Comment: Re:Alteryx (Score 1) 94

by Shados (#49708191) Attached to: In-Database R Coming To SQL Server 2016

The line is so thin between data warehouse and transactional dbs. Heck, in this case the only difference is how data is stored and which type of query is fast and which is slow. You can insert, run SQL (we use Postgres as a mock to run persistance layer tests, because its so close to Vertica), all in real time. Close enough.

And even the biggest of big data giants sometimes end up with issues where you need help. When you need to write a patch for your RDBMS, its nice to be able to have a vendor to do it, open source or not. Not many companies keep Postgres core developers in house (ironically, my wife has been a postgres contributor in the past, but not everyone has them handy =P).

Comment: Re:Alteryx (Score 1) 94

by Shados (#49708077) Attached to: In-Database R Coming To SQL Server 2016

Vertica says HELLO! Even though its -absurdly- expensive, it runs circle around anything open source.

Though in general, large (really large) databases is an area where you actually want commercial support, because things can go wrong in the most fucked up ways.

Open source dbs have companies doing that support, but few have the kind of manpower I'd want when things go very sour.

Comment: Re:As a Canadian now living in the US (Score 1) 532

by Shados (#49630611) Attached to: The Medical Bill Mystery

I read somewhere that in the US, administration accounted for something silly like 40% of the expenses (Im making the number up from memory).

Mainly because its a constant fight between the hospitals and offices trying to milk the insurances for all they've got, and insurers trying to control costs without having to call bullshit on every single claim.

In a way, it works like the IRS.

Comment: As a Canadian now living in the US (Score 1) 532

by Shados (#49629669) Attached to: The Medical Bill Mystery

That has been my issue with the US health care system.

Now, don't let anyone else fool you: the Canadian health care system sucks balls. And since not EVERYTHING is free, to get decent care (plus dentist!), you need private insurance. And on my pay checks, all that cost more out of my pocket than it does with half decent insurance in Boston. I'm fully aware its because my employer is paying more and shit, but that's a debate for another day.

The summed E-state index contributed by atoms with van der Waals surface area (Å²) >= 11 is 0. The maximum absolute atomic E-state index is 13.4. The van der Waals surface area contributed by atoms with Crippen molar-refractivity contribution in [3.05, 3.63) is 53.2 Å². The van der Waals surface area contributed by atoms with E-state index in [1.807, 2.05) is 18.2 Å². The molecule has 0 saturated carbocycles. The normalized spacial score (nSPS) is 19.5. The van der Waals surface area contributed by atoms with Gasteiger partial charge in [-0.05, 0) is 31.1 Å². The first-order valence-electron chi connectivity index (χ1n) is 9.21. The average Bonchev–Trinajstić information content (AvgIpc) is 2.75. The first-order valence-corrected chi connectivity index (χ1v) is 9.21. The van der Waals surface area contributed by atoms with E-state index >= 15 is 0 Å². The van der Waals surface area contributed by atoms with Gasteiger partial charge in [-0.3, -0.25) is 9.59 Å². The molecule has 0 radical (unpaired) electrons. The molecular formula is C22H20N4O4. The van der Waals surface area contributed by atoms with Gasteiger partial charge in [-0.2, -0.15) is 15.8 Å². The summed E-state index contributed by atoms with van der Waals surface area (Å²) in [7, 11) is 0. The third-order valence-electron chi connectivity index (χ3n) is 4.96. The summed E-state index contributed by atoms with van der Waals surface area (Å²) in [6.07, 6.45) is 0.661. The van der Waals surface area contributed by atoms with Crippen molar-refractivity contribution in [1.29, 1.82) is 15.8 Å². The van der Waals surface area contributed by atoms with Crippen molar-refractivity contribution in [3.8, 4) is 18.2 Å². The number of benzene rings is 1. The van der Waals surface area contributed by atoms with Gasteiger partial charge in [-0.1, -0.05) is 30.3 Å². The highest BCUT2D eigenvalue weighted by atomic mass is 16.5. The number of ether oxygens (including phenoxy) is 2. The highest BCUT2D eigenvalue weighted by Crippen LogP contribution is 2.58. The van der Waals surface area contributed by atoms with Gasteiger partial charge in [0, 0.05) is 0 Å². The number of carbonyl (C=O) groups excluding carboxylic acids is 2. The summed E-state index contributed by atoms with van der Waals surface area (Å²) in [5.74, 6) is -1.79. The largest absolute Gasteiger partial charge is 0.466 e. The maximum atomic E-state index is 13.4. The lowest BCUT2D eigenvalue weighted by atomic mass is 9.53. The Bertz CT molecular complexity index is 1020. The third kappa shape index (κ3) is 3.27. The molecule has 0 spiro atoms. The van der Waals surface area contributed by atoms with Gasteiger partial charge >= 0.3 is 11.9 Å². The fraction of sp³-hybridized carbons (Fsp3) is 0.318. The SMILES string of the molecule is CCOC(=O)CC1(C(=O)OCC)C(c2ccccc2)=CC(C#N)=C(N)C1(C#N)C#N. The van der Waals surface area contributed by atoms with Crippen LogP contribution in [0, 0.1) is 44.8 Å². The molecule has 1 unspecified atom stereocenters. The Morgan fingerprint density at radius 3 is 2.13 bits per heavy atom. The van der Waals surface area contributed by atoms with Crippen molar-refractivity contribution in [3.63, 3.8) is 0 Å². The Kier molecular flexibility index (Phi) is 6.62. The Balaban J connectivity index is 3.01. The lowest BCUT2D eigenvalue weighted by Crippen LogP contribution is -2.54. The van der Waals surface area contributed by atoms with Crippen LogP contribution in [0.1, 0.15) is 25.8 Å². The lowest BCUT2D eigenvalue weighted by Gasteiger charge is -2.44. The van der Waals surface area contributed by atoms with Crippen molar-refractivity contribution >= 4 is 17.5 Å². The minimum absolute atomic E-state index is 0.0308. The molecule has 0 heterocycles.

Anyway, because of some ongoing health problems, I've been to the ER way more often than I'd like, and am constantly going to the clinic. The copays aren't bad, wait times are nearly inexistant, all is good.

The problem is, the paperwork. I get a stream of letters asking me to verify this or that, a single visit ends up in 8 distinct bills, all coming from different organizations and have to be paid separately. Half of them can't be paid online (even from hospitals like MGH. Wtf? _MGH_!!! Those that do end up needing to be paid on weird shady sites.

And then I'll get 3 bills, all 3 of different amounts, to be paid to 3 different offices, and they all say "office visit".

When I call, I'm told one is for the doctor, one is for the hospital facilities, and one is for the in-office labs (But I get ANOTHER bill for the labs).

In the end its pretty obvious whats happening. They're milking my insurance. Bill from 3 different entities for the same thing, and the insurance will pay all 3 for the same service. During that time, I'm caught in the cross fire paying the co-pay 3 times, and the bill is far too vague for me to do anything about it.

And what can I do? Refuse to pay it? They'll just send it to collection.

And thats when they get it right. The secretaries in charge of the paperwork are usually not the brightest bulbs... I have an out of state PPO insurance, and they always forget to enter the prefix part of my insurance (because its not necessary unless its out of state). Then bill me for not having insurance instead of calling to work it out.

Pain in the ass.

I don't mind the cost. At all. The paperwork though can go to hell.

Comment: Re:How many years has it been since anyone here (Score 1) 153

by Shados (#49584757) Attached to: Internet Explorer's Successor, Project Spartan, Is Called Microsoft Edge

IE at this point is arguably better than Firefox, the later having fallen from grace quite a bit.

Also, I know you said web devs don't count, but recently, IE11's devtools have been updated to be pretty good. They're not on par with Chrome's, but for some stuff (sourcemaps), they're better (and are leaps and bounds better than anything available on Firefox).